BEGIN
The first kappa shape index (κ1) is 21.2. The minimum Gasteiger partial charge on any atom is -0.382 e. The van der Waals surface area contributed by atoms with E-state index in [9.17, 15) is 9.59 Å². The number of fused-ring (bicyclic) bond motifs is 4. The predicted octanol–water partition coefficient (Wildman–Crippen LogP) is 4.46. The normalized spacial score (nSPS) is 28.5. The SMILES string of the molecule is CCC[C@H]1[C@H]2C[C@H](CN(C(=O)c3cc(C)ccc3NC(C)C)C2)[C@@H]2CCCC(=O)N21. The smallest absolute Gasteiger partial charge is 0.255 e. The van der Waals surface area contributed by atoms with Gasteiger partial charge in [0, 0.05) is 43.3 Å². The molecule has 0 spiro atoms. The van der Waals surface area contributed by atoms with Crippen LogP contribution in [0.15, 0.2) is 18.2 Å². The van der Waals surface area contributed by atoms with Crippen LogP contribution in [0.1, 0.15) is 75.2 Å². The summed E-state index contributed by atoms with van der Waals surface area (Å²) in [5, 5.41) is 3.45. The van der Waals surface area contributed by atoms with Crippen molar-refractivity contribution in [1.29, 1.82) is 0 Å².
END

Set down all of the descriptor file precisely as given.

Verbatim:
The first kappa shape index (κ1) is 21.2. The minimum Gasteiger partial charge on any atom is -0.382 e. The van der Waals surface area contributed by atoms with E-state index in [9.17, 15) is 9.59 Å². The number of fused-ring (bicyclic) bond motifs is 4. The predicted octanol–water partition coefficient (Wildman–Crippen LogP) is 4.46. The normalized spacial score (nSPS) is 28.5. The SMILES string of the molecule is CCC[C@H]1[C@H]2C[C@H](CN(C(=O)c3cc(C)ccc3NC(C)C)C2)[C@@H]2CCCC(=O)N21. The smallest absolute Gasteiger partial charge is 0.255 e. The van der Waals surface area contributed by atoms with Gasteiger partial charge in [0, 0.05) is 43.3 Å². The molecule has 0 spiro atoms. The van der Waals surface area contributed by atoms with Crippen LogP contribution in [0.15, 0.2) is 18.2 Å². The van der Waals surface area contributed by atoms with Crippen LogP contribution in [0.1, 0.15) is 75.2 Å². The summed E-state index contributed by atoms with van der Waals surface area (Å²) in [5, 5.41) is 3.45. The van der Waals surface area contributed by atoms with Crippen molar-refractivity contribution in [1.29, 1.82) is 0 Å².